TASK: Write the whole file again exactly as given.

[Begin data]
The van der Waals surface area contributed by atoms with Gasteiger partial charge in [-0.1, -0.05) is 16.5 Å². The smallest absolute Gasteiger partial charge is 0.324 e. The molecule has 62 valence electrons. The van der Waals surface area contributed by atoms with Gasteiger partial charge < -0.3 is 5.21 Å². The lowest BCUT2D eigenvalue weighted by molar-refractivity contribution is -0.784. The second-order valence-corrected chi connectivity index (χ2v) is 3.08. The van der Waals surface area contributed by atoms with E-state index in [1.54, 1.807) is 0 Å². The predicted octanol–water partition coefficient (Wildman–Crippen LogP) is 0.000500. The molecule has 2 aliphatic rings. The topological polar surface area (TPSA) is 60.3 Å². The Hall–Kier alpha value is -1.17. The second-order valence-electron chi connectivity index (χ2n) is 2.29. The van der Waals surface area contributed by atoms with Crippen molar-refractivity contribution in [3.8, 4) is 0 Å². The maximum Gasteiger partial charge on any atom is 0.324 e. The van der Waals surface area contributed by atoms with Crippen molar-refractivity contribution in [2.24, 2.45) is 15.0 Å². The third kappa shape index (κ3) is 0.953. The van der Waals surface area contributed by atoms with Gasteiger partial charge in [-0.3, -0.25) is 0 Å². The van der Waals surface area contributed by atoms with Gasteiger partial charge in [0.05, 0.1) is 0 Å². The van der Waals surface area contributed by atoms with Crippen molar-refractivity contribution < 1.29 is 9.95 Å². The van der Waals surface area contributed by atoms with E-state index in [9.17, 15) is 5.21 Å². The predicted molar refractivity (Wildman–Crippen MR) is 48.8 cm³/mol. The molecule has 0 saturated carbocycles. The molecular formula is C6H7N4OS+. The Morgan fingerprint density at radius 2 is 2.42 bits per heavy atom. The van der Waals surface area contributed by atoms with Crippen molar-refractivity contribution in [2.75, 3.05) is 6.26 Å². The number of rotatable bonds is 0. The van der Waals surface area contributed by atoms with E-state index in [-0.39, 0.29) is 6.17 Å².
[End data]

The van der Waals surface area contributed by atoms with Gasteiger partial charge in [-0.1, -0.05) is 16.5 Å². The smallest absolute Gasteiger partial charge is 0.324 e. The molecule has 62 valence electrons. The van der Waals surface area contributed by atoms with Gasteiger partial charge < -0.3 is 5.21 Å². The lowest BCUT2D eigenvalue weighted by molar-refractivity contribution is -0.784. The second-order valence-corrected chi connectivity index (χ2v) is 3.08. The van der Waals surface area contributed by atoms with E-state index in [1.54, 1.807) is 0 Å². The predicted octanol–water partition coefficient (Wildman–Crippen LogP) is 0.000500. The molecule has 2 aliphatic rings. The topological polar surface area (TPSA) is 60.3 Å². The Hall–Kier alpha value is -1.17. The second-order valence-electron chi connectivity index (χ2n) is 2.29. The van der Waals surface area contributed by atoms with Crippen molar-refractivity contribution in [3.8, 4) is 0 Å². The maximum Gasteiger partial charge on any atom is 0.324 e. The van der Waals surface area contributed by atoms with Crippen molar-refractivity contribution in [2.24, 2.45) is 15.0 Å². The third kappa shape index (κ3) is 0.953. The van der Waals surface area contributed by atoms with Gasteiger partial charge in [-0.3, -0.25) is 0 Å². The van der Waals surface area contributed by atoms with Gasteiger partial charge in [0.05, 0.1) is 0 Å². The van der Waals surface area contributed by atoms with Crippen molar-refractivity contribution < 1.29 is 9.95 Å². The van der Waals surface area contributed by atoms with E-state index in [9.17, 15) is 5.21 Å². The predicted molar refractivity (Wildman–Crippen MR) is 48.8 cm³/mol. The molecule has 0 saturated carbocycles. The molecular formula is C6H7N4OS+. The Morgan fingerprint density at radius 2 is 2.42 bits per heavy atom. The van der Waals surface area contributed by atoms with Crippen molar-refractivity contribution in [2.75, 3.05) is 6.26 Å². The number of rotatable bonds is 0. The van der Waals surface area contributed by atoms with E-state index in [-0.39, 0.29) is 6.17 Å².